2014 AWW Annual Get-Together – let’s Break Out!

by | Aug 5, 2014 | Uncategorized

On Saturday, June 28th volunteer monitors, members of the Alabama Water Watch Association and other AWW supporters gathered in Auburn, AL  at the AWW Program Office in the CASIC building (Center for Advanced Science, Innovation, and Commerce)  for the AWW Annual Get-Together. Thanks to everyone who was able to make it to this event. It was a great day with wonderful people, great information, and good food. For all who were unable to attend, you were missed.  The following AWWareness articles will provide you with a summary of what was shared during the meeting.

Dr. Sam Fowler, Director of the AU Water Resources Center, welcomes all to the AWW Annual Meeting

Dr. Sam Fowler, Director of the AU Water Resources Center, welcomes all to the AWW Annual Meeting

Breakout Sessions
The day began with three concurrent breakout sessions which offered volunteers opportunities to enhance their knowledge and skills as water monitors.

Thirteen monitors took advantage of the opportunity to be recertified by AWW Staff and Volunteer Trainers in the Davis Arboretum. Participants demonstrated their chemistry monitoring techniques, took a bacteriological monitoring test, and shared tips related to collecting good data. Staff trainers Sergio Ruiz-Córdova and Rita Grub facilitated the session with the assistance of volunteer trainer Michael Freeman.

Ten volunteers participated in a very informative session about the Waterkeeper Swim Guide, an online tool and phone app that accesses water quality data from over 6,000 swim beaches in the US and Canada (and now starting in Mexico), and informs the public whether or not an area is safe for swimming (based on bacterial contamination). Most importantly, the participants learned how to add their AWW Bacteriological Data to the Swim Guide. AWW is an official affiliate of Swim Guide and will continue to provide opportunities for monitors to learn how to take advantage of this exciting tool throughout the coming year. For more info on AWW & Swim Guide go to http://wp.auburn.edu/aww/aww-data-makes-swimming-at-your-favorite-water-hole-safer/ .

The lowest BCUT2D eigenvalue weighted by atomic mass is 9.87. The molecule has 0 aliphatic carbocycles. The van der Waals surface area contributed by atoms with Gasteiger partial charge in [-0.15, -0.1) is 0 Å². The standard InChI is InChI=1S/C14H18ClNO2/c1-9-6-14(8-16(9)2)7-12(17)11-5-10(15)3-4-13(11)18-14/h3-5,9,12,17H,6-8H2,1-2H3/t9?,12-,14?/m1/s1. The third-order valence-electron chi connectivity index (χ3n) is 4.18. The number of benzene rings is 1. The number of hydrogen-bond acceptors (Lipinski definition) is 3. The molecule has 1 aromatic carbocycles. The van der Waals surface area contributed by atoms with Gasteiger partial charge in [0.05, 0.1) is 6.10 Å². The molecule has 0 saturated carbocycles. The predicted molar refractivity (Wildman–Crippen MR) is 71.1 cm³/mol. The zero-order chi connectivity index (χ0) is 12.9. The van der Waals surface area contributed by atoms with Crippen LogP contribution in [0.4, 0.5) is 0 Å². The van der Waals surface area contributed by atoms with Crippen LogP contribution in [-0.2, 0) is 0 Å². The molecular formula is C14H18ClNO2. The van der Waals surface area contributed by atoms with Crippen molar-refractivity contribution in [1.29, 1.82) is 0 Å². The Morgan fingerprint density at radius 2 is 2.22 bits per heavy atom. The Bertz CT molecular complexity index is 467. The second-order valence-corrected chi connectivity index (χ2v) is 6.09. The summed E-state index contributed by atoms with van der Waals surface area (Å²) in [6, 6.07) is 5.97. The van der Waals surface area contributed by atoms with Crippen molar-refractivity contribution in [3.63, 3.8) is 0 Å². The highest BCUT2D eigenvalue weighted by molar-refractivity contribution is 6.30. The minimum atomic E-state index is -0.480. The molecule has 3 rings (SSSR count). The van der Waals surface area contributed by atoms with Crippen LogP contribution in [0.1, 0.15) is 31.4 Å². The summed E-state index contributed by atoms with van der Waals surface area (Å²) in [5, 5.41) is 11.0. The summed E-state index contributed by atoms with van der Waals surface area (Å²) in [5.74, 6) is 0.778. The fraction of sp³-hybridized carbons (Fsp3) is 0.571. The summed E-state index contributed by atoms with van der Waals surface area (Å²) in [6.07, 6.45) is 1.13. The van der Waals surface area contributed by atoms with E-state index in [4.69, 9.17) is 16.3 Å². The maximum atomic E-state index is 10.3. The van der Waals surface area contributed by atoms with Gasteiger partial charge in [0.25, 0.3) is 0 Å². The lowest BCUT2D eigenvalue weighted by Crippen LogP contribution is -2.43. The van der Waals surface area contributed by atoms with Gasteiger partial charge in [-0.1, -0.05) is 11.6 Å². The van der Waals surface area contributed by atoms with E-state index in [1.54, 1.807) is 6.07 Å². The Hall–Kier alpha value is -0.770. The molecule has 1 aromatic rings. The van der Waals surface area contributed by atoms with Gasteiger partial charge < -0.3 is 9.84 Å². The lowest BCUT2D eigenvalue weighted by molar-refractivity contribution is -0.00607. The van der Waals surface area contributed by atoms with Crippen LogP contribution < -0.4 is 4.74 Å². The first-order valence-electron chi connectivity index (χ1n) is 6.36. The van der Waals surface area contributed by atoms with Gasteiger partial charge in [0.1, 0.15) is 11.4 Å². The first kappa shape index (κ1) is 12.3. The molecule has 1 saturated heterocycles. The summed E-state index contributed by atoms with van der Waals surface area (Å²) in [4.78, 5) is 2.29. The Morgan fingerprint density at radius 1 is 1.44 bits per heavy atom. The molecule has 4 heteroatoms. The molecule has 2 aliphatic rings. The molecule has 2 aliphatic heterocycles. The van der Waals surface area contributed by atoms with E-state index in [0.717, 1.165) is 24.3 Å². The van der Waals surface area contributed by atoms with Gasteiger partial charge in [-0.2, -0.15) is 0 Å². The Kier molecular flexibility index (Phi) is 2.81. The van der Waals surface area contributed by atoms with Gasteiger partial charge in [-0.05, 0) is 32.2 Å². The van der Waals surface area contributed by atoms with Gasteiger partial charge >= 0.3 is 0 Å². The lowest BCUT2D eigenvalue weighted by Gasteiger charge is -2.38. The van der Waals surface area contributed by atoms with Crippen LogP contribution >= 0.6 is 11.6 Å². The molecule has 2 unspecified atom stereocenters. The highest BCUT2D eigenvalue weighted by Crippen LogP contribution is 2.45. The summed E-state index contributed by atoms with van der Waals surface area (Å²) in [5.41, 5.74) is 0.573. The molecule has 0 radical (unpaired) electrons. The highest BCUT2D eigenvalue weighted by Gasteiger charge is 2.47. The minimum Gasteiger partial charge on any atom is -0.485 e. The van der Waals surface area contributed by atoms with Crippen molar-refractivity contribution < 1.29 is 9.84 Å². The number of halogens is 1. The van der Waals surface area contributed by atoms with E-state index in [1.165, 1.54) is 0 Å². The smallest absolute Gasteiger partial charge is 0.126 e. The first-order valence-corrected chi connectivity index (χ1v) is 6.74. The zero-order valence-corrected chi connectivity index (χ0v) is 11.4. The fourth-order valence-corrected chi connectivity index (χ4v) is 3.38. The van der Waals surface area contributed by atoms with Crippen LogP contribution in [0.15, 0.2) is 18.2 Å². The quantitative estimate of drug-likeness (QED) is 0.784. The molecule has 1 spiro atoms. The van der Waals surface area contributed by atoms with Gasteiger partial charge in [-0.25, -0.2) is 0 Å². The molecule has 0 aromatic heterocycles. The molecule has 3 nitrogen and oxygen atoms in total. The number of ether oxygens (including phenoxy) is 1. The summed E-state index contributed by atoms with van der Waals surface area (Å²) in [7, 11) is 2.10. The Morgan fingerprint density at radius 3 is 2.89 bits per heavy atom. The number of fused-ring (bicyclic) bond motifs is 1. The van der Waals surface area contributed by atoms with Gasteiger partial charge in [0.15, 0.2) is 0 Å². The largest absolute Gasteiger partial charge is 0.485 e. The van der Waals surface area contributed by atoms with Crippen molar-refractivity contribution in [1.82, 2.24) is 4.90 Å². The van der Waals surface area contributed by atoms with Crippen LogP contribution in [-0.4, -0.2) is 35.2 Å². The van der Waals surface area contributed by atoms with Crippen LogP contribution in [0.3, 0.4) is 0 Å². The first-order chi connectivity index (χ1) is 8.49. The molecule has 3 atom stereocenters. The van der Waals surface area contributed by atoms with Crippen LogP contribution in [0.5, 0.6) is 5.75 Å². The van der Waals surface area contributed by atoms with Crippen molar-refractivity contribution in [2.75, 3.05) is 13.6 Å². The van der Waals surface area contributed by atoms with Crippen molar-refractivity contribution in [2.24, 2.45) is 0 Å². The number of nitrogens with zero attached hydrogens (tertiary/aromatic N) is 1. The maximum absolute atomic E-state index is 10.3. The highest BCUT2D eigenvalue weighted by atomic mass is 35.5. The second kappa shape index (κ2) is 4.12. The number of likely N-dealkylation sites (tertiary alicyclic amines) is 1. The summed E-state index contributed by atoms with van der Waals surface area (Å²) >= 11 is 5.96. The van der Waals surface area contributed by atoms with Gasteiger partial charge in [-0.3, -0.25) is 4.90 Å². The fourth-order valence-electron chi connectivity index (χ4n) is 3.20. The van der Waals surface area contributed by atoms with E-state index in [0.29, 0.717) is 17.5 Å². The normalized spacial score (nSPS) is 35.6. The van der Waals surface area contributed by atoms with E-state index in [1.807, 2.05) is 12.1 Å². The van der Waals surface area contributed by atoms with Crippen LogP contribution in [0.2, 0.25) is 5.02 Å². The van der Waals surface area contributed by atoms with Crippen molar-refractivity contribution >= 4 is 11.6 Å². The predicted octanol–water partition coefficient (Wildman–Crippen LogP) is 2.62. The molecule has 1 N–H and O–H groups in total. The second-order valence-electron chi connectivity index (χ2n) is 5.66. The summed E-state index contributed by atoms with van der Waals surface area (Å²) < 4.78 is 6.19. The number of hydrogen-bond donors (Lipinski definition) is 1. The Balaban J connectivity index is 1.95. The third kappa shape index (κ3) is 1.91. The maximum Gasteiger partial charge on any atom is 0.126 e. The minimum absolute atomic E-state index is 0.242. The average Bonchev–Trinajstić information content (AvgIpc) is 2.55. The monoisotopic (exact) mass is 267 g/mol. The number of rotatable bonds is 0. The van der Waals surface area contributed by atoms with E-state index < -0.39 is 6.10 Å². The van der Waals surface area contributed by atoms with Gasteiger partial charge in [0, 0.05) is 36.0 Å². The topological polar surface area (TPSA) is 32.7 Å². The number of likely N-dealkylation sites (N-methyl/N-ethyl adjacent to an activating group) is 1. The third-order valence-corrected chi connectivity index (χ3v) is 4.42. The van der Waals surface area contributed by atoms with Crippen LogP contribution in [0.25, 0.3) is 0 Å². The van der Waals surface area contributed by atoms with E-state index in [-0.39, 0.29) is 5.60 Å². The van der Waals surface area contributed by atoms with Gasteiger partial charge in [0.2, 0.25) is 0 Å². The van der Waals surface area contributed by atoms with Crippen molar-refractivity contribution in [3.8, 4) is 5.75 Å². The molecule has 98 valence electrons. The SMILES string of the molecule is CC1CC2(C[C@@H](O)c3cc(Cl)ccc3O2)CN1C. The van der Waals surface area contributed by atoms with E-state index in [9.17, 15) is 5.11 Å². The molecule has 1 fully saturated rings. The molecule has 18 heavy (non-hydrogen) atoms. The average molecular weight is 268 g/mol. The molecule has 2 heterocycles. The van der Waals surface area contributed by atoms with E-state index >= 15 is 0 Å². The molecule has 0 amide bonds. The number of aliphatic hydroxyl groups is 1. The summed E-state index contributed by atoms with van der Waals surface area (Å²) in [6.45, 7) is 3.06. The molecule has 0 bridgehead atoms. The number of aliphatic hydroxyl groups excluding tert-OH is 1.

There were 16 participants in the Water Quality 101 session which provided an informal and fun curriculum for educators and volunteers who want to share their love for water and water monitoring with youth. This was a great forum for discussion among volunteer monitors and educators about the direction AWW is moving with youth programming, including the partnership with Alabama 4-H. Let AWW know if you are interested in getting involved in youth water education.


Auburn University Water Resources Center
ALFA Agricultural Services and Research Building
961 S Donahue Drive
Auburn, AL 36840